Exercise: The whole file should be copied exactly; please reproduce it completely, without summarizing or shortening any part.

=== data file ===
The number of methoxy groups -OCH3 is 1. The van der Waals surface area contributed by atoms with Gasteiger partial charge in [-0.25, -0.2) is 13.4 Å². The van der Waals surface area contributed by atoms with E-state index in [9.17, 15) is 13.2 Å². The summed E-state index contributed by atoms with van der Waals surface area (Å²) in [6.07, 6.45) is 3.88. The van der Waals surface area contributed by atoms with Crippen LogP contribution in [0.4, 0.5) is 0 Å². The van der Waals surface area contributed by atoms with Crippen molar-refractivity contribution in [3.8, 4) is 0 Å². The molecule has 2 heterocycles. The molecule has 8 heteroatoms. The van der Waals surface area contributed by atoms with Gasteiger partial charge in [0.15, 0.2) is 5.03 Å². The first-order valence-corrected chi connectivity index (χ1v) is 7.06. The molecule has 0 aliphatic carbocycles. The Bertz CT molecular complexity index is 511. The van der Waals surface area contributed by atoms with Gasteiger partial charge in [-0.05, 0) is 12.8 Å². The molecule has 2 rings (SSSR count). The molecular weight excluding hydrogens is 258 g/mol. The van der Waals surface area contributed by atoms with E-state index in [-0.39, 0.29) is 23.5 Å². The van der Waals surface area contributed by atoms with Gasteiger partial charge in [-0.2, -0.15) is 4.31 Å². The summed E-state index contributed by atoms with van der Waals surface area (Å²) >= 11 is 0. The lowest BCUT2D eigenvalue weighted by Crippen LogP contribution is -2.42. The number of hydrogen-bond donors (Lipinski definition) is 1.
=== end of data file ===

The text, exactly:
The number of methoxy groups -OCH3 is 1. The van der Waals surface area contributed by atoms with Gasteiger partial charge in [-0.25, -0.2) is 13.4 Å². The van der Waals surface area contributed by atoms with E-state index in [9.17, 15) is 13.2 Å². The summed E-state index contributed by atoms with van der Waals surface area (Å²) in [6.07, 6.45) is 3.88. The van der Waals surface area contributed by atoms with Crippen LogP contribution in [0.4, 0.5) is 0 Å². The van der Waals surface area contributed by atoms with Crippen molar-refractivity contribution in [3.8, 4) is 0 Å². The molecule has 2 heterocycles. The molecule has 8 heteroatoms. The van der Waals surface area contributed by atoms with Gasteiger partial charge in [0.15, 0.2) is 5.03 Å². The first-order valence-corrected chi connectivity index (χ1v) is 7.06. The molecule has 0 aliphatic carbocycles. The Bertz CT molecular complexity index is 511. The van der Waals surface area contributed by atoms with Gasteiger partial charge in [-0.05, 0) is 12.8 Å². The molecule has 2 rings (SSSR count). The molecular weight excluding hydrogens is 258 g/mol. The van der Waals surface area contributed by atoms with E-state index in [-0.39, 0.29) is 23.5 Å². The van der Waals surface area contributed by atoms with Gasteiger partial charge in [-0.2, -0.15) is 4.31 Å². The summed E-state index contributed by atoms with van der Waals surface area (Å²) >= 11 is 0. The lowest BCUT2D eigenvalue weighted by Crippen LogP contribution is -2.42. The number of hydrogen-bond donors (Lipinski definition) is 1.